Biblioteca Nacional de España
The Biblioteca Nacional de España is a major public library, the largest in Spain, one of the largest in the world. It is located on the Paseo de Recoletos; the library was founded by King Philip V in 1712 as the Palace Public Library. The Royal Letters Patent that he granted, the predecessor of the current legal deposit requirement, made it mandatory for printers to submit a copy of every book printed in Spain to the library. In 1836, the library's status as Crown property was revoked and ownership was transferred to the Ministry of Governance. At the same time, it was renamed the Biblioteca Nacional. During the 19th century, confiscations and donations enabled the Biblioteca Nacional to acquire the majority of the antique and valuable books that it holds. In 1892 the building was used to host the Historical American Exposition. On March 16, 1896, the Biblioteca Nacional opened to the public in the same building in which it is housed and included a vast Reading Room on the main floor designed to hold 320 readers.
In 1931 the Reading Room was reorganised, providing it with a major collection of reference works, the General Reading Room was created to cater for students and general readers. During the Spanish Civil War close to 500,000 volumes were collected by the Confiscation Committee and stored in the Biblioteca Nacional to safeguard works of art and books held until in religious establishments and private houses. During the 20th century numerous modifications were made to the building to adapt its rooms and repositories to its expanding collections, to the growing volume of material received following the modification to the Legal Deposit requirement in 1958, to the numerous works purchased by the library. Among this building work, some of the most noteworthy changes were the alterations made in 1955 to triple the capacity of the library's repositories, those started in 1986 and completed in 2000, which led to the creation of the new building in Alcalá de Henares and complete remodelling of the building on Paseo de Recoletos, Madrid.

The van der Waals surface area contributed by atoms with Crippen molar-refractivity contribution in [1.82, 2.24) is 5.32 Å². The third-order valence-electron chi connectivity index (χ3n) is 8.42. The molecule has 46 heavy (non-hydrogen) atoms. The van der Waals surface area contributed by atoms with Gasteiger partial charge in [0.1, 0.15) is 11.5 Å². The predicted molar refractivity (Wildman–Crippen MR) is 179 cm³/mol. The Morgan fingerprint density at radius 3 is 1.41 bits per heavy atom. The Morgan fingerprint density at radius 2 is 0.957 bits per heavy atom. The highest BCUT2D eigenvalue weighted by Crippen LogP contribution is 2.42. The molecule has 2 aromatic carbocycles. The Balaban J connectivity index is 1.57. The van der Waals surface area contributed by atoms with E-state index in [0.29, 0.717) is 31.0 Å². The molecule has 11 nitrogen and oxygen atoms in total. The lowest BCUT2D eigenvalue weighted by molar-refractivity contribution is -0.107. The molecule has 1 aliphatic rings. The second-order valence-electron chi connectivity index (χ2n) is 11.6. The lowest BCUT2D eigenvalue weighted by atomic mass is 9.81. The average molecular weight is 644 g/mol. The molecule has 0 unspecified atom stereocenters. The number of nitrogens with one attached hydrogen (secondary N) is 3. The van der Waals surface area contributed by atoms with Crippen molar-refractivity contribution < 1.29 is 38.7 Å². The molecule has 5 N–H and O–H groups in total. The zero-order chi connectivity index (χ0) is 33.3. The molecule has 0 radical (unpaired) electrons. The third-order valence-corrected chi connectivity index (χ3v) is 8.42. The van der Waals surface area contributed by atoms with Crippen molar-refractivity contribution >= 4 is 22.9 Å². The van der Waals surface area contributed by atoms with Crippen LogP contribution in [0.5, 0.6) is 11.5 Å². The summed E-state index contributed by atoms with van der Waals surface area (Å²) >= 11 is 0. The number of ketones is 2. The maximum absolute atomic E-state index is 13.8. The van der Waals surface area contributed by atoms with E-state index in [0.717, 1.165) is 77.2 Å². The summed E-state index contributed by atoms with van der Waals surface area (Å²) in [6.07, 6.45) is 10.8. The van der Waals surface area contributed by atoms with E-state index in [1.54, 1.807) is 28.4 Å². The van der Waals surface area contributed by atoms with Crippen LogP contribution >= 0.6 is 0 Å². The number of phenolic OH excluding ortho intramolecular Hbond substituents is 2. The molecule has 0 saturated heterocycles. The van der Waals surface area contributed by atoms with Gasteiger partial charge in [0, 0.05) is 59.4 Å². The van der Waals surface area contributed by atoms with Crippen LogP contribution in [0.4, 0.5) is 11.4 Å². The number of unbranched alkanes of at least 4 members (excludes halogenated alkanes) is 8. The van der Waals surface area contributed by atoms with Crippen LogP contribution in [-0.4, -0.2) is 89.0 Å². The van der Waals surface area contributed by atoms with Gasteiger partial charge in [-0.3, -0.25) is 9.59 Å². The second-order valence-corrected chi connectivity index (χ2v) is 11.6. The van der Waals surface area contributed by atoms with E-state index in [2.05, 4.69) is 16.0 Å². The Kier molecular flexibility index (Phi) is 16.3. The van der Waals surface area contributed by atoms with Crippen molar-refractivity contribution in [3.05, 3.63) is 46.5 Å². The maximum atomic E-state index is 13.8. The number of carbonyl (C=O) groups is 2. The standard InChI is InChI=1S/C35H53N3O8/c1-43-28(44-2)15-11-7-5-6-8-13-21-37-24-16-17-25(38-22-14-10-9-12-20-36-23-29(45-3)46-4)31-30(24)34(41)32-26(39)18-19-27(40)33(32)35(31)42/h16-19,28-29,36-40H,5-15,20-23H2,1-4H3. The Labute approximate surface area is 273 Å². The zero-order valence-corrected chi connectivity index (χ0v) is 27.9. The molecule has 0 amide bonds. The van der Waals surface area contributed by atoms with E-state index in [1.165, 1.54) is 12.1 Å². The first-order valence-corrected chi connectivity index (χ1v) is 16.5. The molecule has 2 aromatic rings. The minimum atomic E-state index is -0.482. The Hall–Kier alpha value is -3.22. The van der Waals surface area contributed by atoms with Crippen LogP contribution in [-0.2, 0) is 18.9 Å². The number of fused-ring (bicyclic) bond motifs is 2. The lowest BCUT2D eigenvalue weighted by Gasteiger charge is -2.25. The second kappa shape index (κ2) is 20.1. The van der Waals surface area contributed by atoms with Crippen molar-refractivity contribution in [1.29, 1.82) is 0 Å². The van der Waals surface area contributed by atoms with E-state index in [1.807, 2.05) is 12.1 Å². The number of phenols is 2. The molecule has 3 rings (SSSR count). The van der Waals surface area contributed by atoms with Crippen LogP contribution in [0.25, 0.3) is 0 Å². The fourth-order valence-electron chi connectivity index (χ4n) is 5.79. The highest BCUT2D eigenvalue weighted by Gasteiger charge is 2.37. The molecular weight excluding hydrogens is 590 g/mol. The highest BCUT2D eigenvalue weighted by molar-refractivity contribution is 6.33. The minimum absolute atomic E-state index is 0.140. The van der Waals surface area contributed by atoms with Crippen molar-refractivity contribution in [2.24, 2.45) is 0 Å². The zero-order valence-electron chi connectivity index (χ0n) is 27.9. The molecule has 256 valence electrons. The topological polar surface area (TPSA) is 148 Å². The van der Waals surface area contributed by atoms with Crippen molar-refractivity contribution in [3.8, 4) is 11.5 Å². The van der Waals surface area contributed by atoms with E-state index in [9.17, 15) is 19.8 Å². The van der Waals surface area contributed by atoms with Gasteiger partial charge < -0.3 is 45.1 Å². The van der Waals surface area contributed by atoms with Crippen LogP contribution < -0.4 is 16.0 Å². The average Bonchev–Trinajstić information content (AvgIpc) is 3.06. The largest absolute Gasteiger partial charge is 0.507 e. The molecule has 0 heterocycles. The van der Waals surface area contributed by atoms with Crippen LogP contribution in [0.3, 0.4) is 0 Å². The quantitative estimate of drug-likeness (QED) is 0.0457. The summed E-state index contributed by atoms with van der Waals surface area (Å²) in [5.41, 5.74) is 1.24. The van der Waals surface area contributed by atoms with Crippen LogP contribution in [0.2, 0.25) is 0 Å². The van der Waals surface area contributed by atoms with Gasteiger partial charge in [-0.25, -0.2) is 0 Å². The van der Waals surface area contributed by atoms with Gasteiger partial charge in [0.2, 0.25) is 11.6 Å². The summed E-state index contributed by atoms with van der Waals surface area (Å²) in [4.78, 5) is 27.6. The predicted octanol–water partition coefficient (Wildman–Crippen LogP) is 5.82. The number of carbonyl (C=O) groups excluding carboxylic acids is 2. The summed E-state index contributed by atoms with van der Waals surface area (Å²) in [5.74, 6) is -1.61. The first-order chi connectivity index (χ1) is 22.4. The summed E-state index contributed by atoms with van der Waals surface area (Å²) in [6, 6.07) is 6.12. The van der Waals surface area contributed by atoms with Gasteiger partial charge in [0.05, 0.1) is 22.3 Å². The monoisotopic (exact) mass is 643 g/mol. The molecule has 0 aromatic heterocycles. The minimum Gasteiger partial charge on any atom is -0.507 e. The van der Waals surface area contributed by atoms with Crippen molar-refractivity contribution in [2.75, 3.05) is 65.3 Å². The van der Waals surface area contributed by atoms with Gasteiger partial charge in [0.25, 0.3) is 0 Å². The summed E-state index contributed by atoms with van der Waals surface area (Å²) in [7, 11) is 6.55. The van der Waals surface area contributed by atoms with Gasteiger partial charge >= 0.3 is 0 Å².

In 1986, when Spain's main bibliographic institutions - the National Newspaper Library, the Spanish Bibliographic Institute and the Centre for Documentary and Bibliographic Treasures - were incorporated into the Biblioteca Nacional, the library was established as the State Repository of Spain's Cultural Memory, making all of Spain's bibliographic output on any media available to the Spanish Library System and national and international researchers and cultural and educational institutions. In 1990 it was made an Autonomous Entity attached to the Ministry of Culture; the Madrid premises are shared with the National Archaeological Museum. The Biblioteca Nacional is Spain's highest library institution and is head of the Spanish Library System; as the country's national library, it is the centre responsible for identifying, preserving and disseminating information about Spain's documentary heritage, it aspires to be an essential point of reference for research into Spanish culture. In accordance with its Articles of Association, passed by Royal Decree 1581/1991 of October 31, 1991, its principal functions are to: Compile and conserve bibliographic archives produced in any language of the Spanish state, or any other language, for the purposes of research and information.
Promote research through the study and reproduction of its bibliographic archive. Disseminate information on Spain's bibliographic output based on the entries received through the legal deposit requirement; the library's collection consists of more than 26,000,000 items, including 15,000,000 books and other printed materials, 4,500,000 graphic materials, 600,000 sound recordings, 510,000 music scores, more than 500,000 microforms, 500,000 maps, 143,000 newspapers and serials, 90,000 audiovisuals, 90,000 electronic documents, 30,000 manuscripts. The current director of the Biblioteca Nacional is Ana Santos Aramburo, appointed in 2013. Former directors include her predecessors Glòria Pérez-Salmerón and Milagros del Corral as well as historian Juan Pablo Fusi and author Rosa Regàs. Given its role as the legal deposit for the whole of Spain, since 1991 it has kept most of the overflowing collection at a secondary site in Alcalá de Henares, near Madrid; the Biblioteca Nacional provides access to its collections through the following library services: Guidance and general information on the institution and other libraries.